------
    We are the carpenters and bricklayers of the Information Age.

    Don't go borrowing trouble. For programmers, this means Worry only about what you need to implement.

Re: The quest for pure perl
by BrowserUk (Pope) on Feb 19, 2003 at 15:05 UTC

    Having had similar problems, I sympathise.

    Perhaps, we could set up a single thread in say categeriszed answers under a question of "What pure perl modules are available" and everytime a conciencious Monk pull a module, they could post a one-line answer with a link to the module they found to be perl only, having checked that it hadn't already been listed 27,000 times:)

    Seems like a simple machanism that would be of great reference value and need no infra-structure changes to set up?

    As far as the Win32 stuff is concerned, it is possible to build XS modules to be compatible with AS. PodMaster seems to have the wherewithall for doing it, but it does seem like an imposition to have to ask someone else to do it for you. I'm not sure what loops PodMaster has to jump through to make this happen, but it seems a shame that AS themselves can't set up some sort of post-the-url-to-a-CPAN-style-tarball and-our-auto-build-robot-will-attempt-to-build-it-for-you page at their website. It could report back the results/errors from the attempt and if successful, add it to the appropriate PPM directory on their download site. Hmmm. Anyone got an AS support contract fancy forwarding that as a suggestion? I doubt it would make it past the small-round filing cabinet if it came from anyone without one.



    Examine what is said, not who speaks.

    The 7th Rule of perl club is -- pearl clubs are easily damaged. Use a diamond club instead.

      but it seems a shame that AS themselves can't set up some sort of post-the-url-to-a-CPAN-style-tarball and-our-auto-build-robot-will-attempt-to-build-it-for-you page at their website.

      Unfortunately, that would require allowing arbitrary code (Makefile.PL) to be executed on that server, by anyone. I think that would be too large of a security risk for them to want to maintain that machine.

      bbfu
      Black flowers blossum
      Fearless on my breath

        Your probably right.

        I keep thinking to myself that given the right set of limited permissions for a specifically set up userid with no read/write/execute access outside a download/build directory created specifically for each given download and destroyed immediately after the PPM is built, it ought not be a security risk. That said, the only time I set up anything similar (under NT, I wouldn't have a clue under *nix) the aim was prevention of accidents rather protection from deliberate attack.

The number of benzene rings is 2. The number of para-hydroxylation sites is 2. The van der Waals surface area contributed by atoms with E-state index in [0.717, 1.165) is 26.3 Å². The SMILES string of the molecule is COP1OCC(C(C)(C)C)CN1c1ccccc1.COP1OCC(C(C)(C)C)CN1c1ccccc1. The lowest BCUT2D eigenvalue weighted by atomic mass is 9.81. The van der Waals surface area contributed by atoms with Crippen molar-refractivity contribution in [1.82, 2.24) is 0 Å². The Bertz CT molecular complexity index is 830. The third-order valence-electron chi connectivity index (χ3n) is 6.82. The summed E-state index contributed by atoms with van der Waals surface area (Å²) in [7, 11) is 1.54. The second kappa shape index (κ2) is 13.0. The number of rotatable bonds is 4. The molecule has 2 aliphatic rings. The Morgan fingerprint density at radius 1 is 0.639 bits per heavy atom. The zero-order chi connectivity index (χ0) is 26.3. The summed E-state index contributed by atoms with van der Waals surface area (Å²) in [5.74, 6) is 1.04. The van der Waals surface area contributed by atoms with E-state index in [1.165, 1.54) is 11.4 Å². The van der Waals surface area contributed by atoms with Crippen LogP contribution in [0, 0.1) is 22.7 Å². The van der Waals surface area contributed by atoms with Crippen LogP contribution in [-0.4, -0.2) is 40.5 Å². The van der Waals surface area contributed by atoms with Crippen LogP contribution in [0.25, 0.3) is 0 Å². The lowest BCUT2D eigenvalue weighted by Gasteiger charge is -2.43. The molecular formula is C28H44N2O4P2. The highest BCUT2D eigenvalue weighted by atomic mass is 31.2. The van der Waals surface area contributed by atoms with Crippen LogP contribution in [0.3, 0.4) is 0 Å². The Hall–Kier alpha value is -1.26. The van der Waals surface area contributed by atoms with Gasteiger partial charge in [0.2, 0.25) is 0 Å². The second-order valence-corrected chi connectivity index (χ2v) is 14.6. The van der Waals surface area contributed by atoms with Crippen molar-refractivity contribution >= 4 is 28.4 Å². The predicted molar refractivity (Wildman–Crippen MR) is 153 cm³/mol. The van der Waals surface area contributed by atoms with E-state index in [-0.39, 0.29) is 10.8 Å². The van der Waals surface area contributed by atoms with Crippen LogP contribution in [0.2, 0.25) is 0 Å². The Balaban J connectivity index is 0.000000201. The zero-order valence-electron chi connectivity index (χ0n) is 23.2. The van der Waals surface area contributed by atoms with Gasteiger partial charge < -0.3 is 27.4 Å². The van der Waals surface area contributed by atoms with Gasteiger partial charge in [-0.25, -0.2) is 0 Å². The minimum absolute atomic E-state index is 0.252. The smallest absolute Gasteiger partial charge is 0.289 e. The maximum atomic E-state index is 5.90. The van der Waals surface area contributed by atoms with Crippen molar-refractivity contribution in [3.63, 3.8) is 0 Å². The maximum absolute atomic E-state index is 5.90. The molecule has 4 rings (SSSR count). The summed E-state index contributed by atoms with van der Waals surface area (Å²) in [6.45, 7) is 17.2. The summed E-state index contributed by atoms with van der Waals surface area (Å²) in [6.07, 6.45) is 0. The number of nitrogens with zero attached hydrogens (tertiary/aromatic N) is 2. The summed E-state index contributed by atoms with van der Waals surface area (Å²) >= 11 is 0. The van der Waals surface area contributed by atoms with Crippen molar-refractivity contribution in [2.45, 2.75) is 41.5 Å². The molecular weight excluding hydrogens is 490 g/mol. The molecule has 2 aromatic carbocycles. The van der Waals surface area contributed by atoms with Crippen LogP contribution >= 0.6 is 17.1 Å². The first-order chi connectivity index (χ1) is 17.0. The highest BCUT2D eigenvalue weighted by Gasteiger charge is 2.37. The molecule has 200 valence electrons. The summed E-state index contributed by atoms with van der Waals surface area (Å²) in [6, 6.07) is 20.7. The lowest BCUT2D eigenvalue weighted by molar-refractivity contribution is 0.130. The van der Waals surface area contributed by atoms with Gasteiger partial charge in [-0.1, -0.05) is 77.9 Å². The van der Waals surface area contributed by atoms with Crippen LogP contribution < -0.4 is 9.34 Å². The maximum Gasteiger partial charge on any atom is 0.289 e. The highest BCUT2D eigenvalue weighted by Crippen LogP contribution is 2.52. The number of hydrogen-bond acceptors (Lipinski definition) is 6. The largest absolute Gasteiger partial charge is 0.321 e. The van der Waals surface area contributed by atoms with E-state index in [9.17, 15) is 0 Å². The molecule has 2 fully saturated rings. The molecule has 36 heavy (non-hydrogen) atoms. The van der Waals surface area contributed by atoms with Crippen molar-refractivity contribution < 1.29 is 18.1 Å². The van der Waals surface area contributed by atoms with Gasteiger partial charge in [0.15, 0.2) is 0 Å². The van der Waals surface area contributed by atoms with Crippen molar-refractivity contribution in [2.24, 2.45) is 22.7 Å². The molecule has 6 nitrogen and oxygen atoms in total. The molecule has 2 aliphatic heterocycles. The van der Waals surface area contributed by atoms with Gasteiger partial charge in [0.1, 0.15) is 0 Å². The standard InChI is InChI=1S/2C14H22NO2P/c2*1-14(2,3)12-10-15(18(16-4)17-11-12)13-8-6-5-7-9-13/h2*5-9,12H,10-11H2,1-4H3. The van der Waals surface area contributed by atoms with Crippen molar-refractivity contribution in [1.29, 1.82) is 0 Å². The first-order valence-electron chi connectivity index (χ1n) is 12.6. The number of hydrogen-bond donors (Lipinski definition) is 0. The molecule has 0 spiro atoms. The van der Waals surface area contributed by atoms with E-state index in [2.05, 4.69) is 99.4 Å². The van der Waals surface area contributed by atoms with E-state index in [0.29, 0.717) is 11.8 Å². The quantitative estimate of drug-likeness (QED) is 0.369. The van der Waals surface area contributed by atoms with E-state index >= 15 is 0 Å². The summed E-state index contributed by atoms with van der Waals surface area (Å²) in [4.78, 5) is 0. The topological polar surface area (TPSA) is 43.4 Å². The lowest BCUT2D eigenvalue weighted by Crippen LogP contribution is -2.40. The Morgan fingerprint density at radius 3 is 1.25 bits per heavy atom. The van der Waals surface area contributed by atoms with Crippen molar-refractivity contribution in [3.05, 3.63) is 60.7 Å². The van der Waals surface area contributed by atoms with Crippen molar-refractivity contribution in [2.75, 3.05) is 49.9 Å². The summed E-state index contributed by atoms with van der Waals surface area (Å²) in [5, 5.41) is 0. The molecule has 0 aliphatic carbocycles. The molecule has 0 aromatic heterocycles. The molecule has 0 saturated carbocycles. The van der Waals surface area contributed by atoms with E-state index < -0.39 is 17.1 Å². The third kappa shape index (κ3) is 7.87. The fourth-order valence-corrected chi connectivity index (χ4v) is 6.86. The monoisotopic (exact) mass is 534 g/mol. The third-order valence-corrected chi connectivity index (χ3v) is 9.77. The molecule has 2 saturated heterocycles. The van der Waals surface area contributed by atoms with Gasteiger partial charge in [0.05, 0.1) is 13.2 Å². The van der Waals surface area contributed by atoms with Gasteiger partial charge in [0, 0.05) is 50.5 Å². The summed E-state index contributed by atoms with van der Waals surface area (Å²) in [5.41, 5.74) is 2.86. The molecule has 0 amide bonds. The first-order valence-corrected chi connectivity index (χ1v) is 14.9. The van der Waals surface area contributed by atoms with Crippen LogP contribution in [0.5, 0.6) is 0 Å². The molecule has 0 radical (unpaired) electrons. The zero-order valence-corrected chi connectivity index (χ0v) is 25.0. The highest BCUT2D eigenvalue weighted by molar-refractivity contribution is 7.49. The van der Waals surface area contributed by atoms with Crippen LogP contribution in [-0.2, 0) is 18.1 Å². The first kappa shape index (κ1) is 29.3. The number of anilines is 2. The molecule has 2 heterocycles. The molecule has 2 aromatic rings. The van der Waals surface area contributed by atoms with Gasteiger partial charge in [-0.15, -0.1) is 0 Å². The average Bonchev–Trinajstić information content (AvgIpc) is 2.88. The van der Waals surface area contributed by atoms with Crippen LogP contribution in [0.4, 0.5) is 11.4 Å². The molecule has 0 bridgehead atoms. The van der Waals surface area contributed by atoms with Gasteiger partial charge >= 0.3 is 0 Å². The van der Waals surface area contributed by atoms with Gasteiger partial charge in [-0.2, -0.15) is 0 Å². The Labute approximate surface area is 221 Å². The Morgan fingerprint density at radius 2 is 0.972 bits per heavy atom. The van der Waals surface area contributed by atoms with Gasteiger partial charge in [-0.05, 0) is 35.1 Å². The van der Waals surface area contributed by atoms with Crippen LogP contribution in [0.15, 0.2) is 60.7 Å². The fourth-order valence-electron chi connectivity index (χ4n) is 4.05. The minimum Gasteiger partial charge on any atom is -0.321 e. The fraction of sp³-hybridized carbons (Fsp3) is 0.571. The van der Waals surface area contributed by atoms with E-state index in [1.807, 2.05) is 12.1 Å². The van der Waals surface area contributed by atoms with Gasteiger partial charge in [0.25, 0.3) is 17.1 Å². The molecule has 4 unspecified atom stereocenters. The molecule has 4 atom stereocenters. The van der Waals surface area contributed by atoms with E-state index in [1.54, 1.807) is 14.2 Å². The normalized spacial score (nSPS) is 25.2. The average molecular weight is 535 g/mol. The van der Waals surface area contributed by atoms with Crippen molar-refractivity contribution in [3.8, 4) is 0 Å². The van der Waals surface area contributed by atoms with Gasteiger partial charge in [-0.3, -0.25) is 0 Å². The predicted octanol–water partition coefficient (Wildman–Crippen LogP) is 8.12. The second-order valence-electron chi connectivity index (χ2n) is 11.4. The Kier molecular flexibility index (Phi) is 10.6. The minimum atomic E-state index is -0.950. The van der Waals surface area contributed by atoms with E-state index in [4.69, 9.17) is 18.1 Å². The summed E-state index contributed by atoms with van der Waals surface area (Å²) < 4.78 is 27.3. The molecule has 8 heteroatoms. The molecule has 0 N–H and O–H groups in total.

Oh well. Another transient thought bites the dust:)


        Examine what is said, not who speaks.

        The 7th Rule of perl club is -- pearl clubs are easily damaged. Use a diamond club instead.

Re: The quest for pure perl
by dash2 (Hermit) on Feb 19, 2003 at 22:19 UTC
    I've been in a similar position myself, a lot.

    In theory, CPANPLUS should help: you could do a regex against

    $module->dslip

    However, in practice it doesn't WFM - you tend to get a lot of blanks. So the only way I have found is doing it manually, from this page.

    Look for the 3rd letter of the dslip code: for pure perl it should be "p". A full explanation of the codes is on the same page, here.

    dave hj~

Re: The quest for pure perl
by Abigail-II (Bishop) on Feb 19, 2003 at 23:54 UTC
    Assume you want to know whether Regexp::Common is pure perl. Fire up the CPAN shell, and issue the following command:
    cpan> m Regexp::Common CPAN: Storable loaded ok Going to read /opt/perl/.cpan/Metadata Database was generated on Wed, 29 Jan 2003 22:19:32 GMT Module id = Regexp::Common DESCRIPTION Provide commonly requested regular expr. CPAN_USERID ABIGAIL (Abigail <abigail@foad.org>) CPAN_VERSION 2.104 CPAN_FILE A/AB/ABIGAIL/Regexp-Common-2.104.tar.gz DSLI_STATUS RdpO (released,developer,perl,object-oriented) MANPAGE Regexp::Common - Provide commonly requested regular e +xpressions INST_FILE /opt/perl/lib/site_perl/5.8.0/Regexp/Common.pm INST_VERSION 1.20 cpan>

    It's the DSLI_STATUS line that we are interested in. The third letter is p, meaning it's a pure Perl module.

    Abigail

Re: The quest for pure perl
by gmpassos (Priest) on Feb 20, 2003 at 07:52 UTC
    Well, the compile problem exist on Win32, and other OS that doesn't come with C/C++ compilers.

    You say that for Win32 we need MSVC. Well, it compiles fine with MSVC++ 6, but it's not free! Take a look on MingW (http://mingw.sourceforge.net). Now it's very stable, and don't need much sets to compile Perl (just read the compile notes first!).

    Pure Perl modules are good things. But XS modules exist not only to get speed. Some times the code only can be in C/C++, specially GUI modules.

    I think that CPAN can introduce this option to filer XS modules too. And is not a hard thing to do, but they need to reindex all the modules, to filter MANIFEST, and update the PAUSE script to index new modules.

    Graciliano M. P.
    "The creativity is the expression of the liberty".

Re: The quest for pure perl
by jonadab (Parson) on Feb 20, 2003 at 16:26 UTC

    The solution that would solve this problem once and for all would be to clone gcc in pure perl.


    -- jonadab